The criminal case was closed the day before the journalists left hospital. They themselves do not speak openly about what happened but say privately they believe they were the victims of an attack.
The head of the Kutaisi non-governmental organisation Centre for Support of Democracy Giga Shushania is convinced the local authorities are to blame, alleging that "in this incident we can detect an attempt by the local government to intimidate the journalists of Kutaisi Television, whose activities have angered the local authorities".
The city has two main television channels, Kutaisi and Rioni. The authorities openly prefer the latter, which begins its news broadcasts with news of the activities of the governor and other local officials.
Kutaisi Television by contrast broadcasts three news programmes, which have carried hard-hitting reports about corruption in the energy sector and the theft of state property.
Temur Shashiashvili, the governor of Imereti region, of which Kutaisi is the capital, frequently criticises Kutaisi Television and has promised never to give it an interview - although he does answer questions put by the station's journalists at press conferences.
The owner of Kutaisi Television is Bondo Shalikiani, a strong political foe of Shashiashvili, who calls his rival a "criminal figure" and a "shady businessman". Shalikiani is a member of the local council or sakrebulo and belongs to the opposition New Rights party.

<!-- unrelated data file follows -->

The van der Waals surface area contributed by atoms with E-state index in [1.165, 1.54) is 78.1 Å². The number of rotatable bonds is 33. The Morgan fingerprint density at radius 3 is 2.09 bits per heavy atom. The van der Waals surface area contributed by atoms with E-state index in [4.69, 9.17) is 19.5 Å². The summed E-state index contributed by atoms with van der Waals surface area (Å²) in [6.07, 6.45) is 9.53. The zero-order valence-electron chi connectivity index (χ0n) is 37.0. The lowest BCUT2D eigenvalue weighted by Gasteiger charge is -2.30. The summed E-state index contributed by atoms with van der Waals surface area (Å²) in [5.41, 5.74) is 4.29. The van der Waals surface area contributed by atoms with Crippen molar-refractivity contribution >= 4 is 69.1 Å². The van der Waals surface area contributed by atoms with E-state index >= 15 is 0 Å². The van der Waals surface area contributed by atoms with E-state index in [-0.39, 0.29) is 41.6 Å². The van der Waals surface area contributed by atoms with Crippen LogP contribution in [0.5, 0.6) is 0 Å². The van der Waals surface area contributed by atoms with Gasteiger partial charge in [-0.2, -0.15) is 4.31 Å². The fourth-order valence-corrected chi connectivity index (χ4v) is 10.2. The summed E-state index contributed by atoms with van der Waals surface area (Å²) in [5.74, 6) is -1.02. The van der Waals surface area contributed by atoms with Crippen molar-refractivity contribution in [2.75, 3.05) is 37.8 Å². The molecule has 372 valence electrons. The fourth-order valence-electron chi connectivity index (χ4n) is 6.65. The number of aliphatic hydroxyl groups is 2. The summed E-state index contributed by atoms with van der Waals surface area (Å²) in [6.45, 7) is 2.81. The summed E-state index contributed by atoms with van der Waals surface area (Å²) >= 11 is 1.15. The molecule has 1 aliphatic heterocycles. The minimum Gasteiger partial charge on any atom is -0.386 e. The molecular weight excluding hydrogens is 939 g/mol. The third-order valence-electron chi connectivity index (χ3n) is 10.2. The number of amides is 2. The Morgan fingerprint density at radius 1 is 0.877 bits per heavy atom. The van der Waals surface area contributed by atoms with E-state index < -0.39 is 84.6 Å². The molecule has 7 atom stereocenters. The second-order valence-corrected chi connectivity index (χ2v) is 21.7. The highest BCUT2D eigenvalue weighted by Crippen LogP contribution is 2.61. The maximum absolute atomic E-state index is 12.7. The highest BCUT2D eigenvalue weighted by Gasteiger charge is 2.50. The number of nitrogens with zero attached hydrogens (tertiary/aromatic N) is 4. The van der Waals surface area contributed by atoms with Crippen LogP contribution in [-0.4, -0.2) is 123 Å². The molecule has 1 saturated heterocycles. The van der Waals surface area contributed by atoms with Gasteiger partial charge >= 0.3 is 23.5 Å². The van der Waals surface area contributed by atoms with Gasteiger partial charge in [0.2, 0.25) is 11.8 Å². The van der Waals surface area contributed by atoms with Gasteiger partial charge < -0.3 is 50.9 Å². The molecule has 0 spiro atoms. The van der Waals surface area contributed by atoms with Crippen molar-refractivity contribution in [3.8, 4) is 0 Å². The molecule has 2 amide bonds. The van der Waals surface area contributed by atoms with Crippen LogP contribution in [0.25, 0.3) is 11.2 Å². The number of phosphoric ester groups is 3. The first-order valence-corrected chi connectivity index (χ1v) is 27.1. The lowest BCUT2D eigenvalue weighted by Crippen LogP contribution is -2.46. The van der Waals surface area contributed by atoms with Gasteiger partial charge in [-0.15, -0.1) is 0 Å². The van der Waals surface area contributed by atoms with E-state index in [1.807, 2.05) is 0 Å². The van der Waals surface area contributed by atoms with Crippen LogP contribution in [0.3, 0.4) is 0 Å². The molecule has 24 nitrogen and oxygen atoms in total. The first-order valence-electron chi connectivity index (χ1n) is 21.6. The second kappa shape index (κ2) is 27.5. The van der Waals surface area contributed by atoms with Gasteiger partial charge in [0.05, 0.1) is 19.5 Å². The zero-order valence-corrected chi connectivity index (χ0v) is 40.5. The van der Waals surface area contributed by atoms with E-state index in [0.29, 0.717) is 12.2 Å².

Shalikiani is a controversial figure in Kutaisi. He won popularity in the city last summer when he funded the laying of a new power line to the Vodokanaltrest water company, which considerably improved the city's water supplies. So far, however, he has not used Kutaisi Television to promote his political interests in this autumn's parliamentary elections in Georgia.
Many in the city say the problems of the media are linked to the coming poll. Irakly Machitadze, head of Dzveli Kalaki radio station, said, "The company is tiny in global terms but the organisers of the raid wanted to test how effective their method of attacking the press was - and that is to set people against the independent media. If the effect is proven then it will happen again."
Kommuna, an alternative student union in Kutaisi, printed posters of support for the beleaguered media organisations and wrote the slogan "Return us Dzveli Kalaki" in oil paints on several roads. The next day, the slogans were asphalted over in what the road workers said was "routine repair work".
The city authorities reject criticism and promise to keep up their investigation of the poisoning episode.
"The mass poisoning of the television journalists was a crime," said Lasha Kiladze, press officer with the Kutaisi mayor's office. "I don't think it was a deliberate act of sabotage but whoever put the lives of these people at risk ought to answer for that, especially as the effects of this poisoning may not be over yet. If the television journalists tell us of their suspicions about anyone, then the mayor of the town and the local authorities will help them in every way."
Nino Gerzmava is a correspondent with Dzveli Kalaki radio station in Kutaisi